Mileage programs — Credit card companies and airlines have become very greedy (I know, they always were). There was a time when your miles meant something. Now there are enormous fees that come along with “free” tickets or hotel rooms. I personally like hotels.com; you get a free room after you’ve booked ten nights using their service. The fees and taxes you pay for your free room are nominal — I’m wondering how long this program will last.

Going Out — Going to bars will set you back. A night at the bar could be outrageously expensive. If the point is to hang out with your friends, you should consider taking turns hosting. Beer in the supermarket is a lot cheaper and a bottle of vodka can go a long way. Don’t do take out — way too expensive. Some sandwiches or snack foods will save you lots of money. It’s not being cheap, it’s being smart (just to make you jealous:  a beer at a bar or cafe in Faro is one euro or 1.50 euro; a mixed drink is usually 3 euros and sometimes even less. Crazy huh?

I was at a bar with friends in New York City last year and I decided that since they all came to see me, I should buy a round. I looked at the check to see what I should tip and the check was over $100 — sticker shock!

Eating in Restaurants — I love eating out; as does most of the world. Letting someone else cook and do the dishes is quite a treat. I know people who never cook or eat in and I have to say I’m a little jealous. Similar to drinking in bars, eating out can cut into your savings or add to your monthly budget. If you’re trying to save for a house or a college education, you might consider either cooking more or eating at less expensive restaurants. I love my own cooking so this isn’t too much of an issue for me. When I lived in New York and Maine it was difficult to avoid eating out a lot. When I was at the French Culinary Institute I had to eat out to keep up with our alumni and current food trends. Then of course, most of my friends are big time foodies and most of our social activities centered around food and eating out. Every once in a while I would suggest taking a long walk or eating in just to mixed things up a bit and save some cash. Keep track of what you’re spending at restaurants. When you look at the amount, it may help you cut back.

 

Vacations — I love Airbnbs because I can cook some of my own meals. So many benefits if you like to cook:  you know the ingredients are fresh and you can save lots of money. I also do a lot of research on off-season bargains, etc. It’s so important to get away; it’s a great way to gain perspective and escape from your worries for a bit. For me it’s always been a good excuse for allowing myself to shut down. It’s also a great opportunity to spend leisure time with friends. I also get extra satisfaction from having snagged a bargain.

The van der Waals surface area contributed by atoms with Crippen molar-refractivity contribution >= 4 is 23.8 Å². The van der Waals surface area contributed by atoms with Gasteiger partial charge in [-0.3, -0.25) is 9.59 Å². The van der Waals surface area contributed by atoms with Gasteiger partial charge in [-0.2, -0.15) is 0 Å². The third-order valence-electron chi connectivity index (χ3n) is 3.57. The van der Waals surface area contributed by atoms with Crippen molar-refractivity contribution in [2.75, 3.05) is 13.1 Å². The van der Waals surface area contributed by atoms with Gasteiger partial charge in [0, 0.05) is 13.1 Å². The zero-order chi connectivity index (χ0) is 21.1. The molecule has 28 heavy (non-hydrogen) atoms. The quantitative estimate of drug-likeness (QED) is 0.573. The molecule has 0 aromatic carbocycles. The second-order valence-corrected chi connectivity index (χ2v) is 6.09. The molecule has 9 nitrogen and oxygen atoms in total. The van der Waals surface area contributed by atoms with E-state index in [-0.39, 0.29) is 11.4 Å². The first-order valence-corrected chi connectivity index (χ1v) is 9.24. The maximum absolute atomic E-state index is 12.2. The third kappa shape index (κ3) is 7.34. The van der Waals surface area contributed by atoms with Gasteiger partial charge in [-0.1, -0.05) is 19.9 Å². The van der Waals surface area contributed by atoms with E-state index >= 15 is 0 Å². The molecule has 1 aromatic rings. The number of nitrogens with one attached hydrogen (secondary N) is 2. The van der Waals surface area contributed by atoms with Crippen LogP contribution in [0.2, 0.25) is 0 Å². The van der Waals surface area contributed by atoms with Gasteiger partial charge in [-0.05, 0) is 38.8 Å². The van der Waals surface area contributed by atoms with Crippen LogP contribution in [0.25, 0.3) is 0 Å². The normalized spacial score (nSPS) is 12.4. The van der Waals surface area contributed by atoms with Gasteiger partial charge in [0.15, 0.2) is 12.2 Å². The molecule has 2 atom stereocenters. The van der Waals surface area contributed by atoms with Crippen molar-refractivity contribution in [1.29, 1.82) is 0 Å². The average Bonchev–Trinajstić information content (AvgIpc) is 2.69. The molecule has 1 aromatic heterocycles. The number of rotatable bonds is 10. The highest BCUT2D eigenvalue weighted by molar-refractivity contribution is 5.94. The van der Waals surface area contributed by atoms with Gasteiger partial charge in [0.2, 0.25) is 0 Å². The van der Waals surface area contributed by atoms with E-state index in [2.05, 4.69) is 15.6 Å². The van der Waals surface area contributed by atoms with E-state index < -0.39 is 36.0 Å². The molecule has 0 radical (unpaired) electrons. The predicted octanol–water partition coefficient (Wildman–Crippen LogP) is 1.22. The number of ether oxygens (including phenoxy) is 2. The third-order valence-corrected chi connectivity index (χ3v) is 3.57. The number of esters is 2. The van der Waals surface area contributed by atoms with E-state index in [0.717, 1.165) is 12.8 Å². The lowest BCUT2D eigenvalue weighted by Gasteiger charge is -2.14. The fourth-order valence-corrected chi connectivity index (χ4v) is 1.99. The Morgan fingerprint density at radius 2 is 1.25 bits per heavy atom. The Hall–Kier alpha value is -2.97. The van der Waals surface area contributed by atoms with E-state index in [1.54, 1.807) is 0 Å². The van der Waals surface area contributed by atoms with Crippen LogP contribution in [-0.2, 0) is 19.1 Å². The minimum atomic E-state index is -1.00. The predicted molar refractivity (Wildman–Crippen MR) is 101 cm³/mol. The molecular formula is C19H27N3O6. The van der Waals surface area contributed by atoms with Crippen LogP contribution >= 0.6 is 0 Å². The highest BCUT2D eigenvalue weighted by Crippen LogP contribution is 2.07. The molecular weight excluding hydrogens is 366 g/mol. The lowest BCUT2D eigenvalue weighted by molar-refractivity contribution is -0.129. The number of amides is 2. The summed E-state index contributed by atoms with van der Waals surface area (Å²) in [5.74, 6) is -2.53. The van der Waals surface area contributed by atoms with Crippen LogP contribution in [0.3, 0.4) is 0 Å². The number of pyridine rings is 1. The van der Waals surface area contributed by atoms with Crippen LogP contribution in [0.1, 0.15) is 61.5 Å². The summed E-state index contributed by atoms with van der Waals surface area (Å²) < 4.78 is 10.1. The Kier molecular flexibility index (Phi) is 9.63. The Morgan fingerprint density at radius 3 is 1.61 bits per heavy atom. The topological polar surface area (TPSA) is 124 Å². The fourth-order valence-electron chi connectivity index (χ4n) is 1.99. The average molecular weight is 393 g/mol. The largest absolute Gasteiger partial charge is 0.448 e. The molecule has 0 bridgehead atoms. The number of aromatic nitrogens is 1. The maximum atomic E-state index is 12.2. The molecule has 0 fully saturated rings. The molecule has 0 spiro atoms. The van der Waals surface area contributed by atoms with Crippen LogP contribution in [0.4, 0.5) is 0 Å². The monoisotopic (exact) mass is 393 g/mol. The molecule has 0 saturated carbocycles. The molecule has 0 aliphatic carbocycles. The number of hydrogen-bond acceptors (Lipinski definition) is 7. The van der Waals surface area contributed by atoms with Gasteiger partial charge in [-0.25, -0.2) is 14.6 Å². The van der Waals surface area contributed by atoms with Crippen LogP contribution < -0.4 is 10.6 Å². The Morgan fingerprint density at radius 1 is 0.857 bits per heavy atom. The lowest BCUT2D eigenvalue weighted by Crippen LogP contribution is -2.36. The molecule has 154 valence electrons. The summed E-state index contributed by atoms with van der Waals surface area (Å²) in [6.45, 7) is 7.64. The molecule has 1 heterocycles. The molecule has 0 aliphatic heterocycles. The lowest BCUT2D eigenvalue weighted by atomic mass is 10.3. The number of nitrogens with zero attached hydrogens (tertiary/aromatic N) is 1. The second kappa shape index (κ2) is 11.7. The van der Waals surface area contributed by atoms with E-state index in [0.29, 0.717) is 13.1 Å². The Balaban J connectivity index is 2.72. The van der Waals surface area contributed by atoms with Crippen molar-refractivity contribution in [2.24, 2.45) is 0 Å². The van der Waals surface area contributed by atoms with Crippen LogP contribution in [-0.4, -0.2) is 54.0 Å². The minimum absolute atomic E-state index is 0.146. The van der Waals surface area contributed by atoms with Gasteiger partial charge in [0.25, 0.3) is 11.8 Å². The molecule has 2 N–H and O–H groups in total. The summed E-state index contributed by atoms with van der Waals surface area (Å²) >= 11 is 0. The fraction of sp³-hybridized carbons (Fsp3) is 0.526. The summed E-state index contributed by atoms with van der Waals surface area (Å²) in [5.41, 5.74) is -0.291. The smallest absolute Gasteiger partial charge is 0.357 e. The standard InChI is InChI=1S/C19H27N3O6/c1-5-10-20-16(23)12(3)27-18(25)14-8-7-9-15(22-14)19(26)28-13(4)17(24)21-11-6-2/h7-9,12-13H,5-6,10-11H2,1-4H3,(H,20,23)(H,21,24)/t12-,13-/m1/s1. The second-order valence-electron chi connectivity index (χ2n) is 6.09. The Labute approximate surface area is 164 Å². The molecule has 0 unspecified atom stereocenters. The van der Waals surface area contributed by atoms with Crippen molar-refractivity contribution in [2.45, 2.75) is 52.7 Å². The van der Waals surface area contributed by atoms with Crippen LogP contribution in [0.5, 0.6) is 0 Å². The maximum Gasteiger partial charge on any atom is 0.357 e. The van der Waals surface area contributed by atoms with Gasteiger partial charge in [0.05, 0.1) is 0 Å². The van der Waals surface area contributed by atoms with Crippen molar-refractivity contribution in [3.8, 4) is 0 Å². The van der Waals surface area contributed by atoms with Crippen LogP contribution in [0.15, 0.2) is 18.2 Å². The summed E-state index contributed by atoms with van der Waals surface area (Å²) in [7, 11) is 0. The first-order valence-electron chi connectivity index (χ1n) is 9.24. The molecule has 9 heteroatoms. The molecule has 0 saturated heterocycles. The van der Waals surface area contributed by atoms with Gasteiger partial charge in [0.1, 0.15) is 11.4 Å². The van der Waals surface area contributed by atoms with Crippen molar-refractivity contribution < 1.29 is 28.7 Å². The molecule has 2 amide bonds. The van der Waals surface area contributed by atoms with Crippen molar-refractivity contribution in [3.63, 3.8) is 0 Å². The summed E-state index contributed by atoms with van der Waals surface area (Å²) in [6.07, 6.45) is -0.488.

Generosity — If you’re from a big family, there are lots of weddings, showers, birthdays, anniversaries and different ways to celebrate. And then there’s Christmas, Hanukkah, bar mitzvahs, oy vey. Being generous and buying expensive gifts is great if you have a load of cash, but let’s face it, few of us do. Gift giving should be more about showing someone you care with a token gesture, but it’s become competitive and sometimes the expectations are unfair and unrealistic. For example, if you don’t spend a lot of money on a unique Valentines gift, it means you don’t love your partner. Sometimes a discussion about limits and expectations is warranted in order to keep things reasonable. More communication is always better. I think it’s great to be generous, but also prudent to live within your means.

Keeping Your Eye on the Prize — If early retirement or retirement in a beautiful place is your goal, keep it dangling in front of you at all times. What will it take to get there? How much do you need to put away annually? Where can you cut back in order to get there faster? Entice yourself with photographs and journal entries describing what it will be like.